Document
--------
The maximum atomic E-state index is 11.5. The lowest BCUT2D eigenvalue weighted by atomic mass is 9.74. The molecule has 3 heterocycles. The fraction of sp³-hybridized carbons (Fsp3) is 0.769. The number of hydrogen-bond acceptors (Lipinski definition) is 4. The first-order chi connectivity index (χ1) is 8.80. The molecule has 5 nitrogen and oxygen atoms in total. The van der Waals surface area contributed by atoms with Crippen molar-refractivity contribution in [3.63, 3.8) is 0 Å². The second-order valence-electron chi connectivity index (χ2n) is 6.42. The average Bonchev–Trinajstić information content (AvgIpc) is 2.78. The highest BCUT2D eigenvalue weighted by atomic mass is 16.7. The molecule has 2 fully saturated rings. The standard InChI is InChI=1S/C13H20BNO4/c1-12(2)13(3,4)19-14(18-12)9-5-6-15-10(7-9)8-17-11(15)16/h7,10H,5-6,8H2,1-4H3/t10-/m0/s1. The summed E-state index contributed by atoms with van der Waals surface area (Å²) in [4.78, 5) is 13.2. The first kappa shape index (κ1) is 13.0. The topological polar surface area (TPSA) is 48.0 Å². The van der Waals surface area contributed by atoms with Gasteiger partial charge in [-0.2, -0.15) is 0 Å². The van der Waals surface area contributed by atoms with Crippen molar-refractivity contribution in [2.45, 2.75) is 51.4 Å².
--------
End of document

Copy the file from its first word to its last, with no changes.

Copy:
The maximum atomic E-state index is 11.5. The lowest BCUT2D eigenvalue weighted by atomic mass is 9.74. The molecule has 3 heterocycles. The fraction of sp³-hybridized carbons (Fsp3) is 0.769. The number of hydrogen-bond acceptors (Lipinski definition) is 4. The first-order chi connectivity index (χ1) is 8.80. The molecule has 5 nitrogen and oxygen atoms in total. The van der Waals surface area contributed by atoms with Crippen molar-refractivity contribution in [3.63, 3.8) is 0 Å². The second-order valence-electron chi connectivity index (χ2n) is 6.42. The average Bonchev–Trinajstić information content (AvgIpc) is 2.78. The highest BCUT2D eigenvalue weighted by atomic mass is 16.7. The molecule has 2 fully saturated rings. The standard InChI is InChI=1S/C13H20BNO4/c1-12(2)13(3,4)19-14(18-12)9-5-6-15-10(7-9)8-17-11(15)16/h7,10H,5-6,8H2,1-4H3/t10-/m0/s1. The summed E-state index contributed by atoms with van der Waals surface area (Å²) in [4.78, 5) is 13.2. The first kappa shape index (κ1) is 13.0. The topological polar surface area (TPSA) is 48.0 Å². The van der Waals surface area contributed by atoms with Gasteiger partial charge in [-0.2, -0.15) is 0 Å². The van der Waals surface area contributed by atoms with Crippen molar-refractivity contribution in [2.45, 2.75) is 51.4 Å².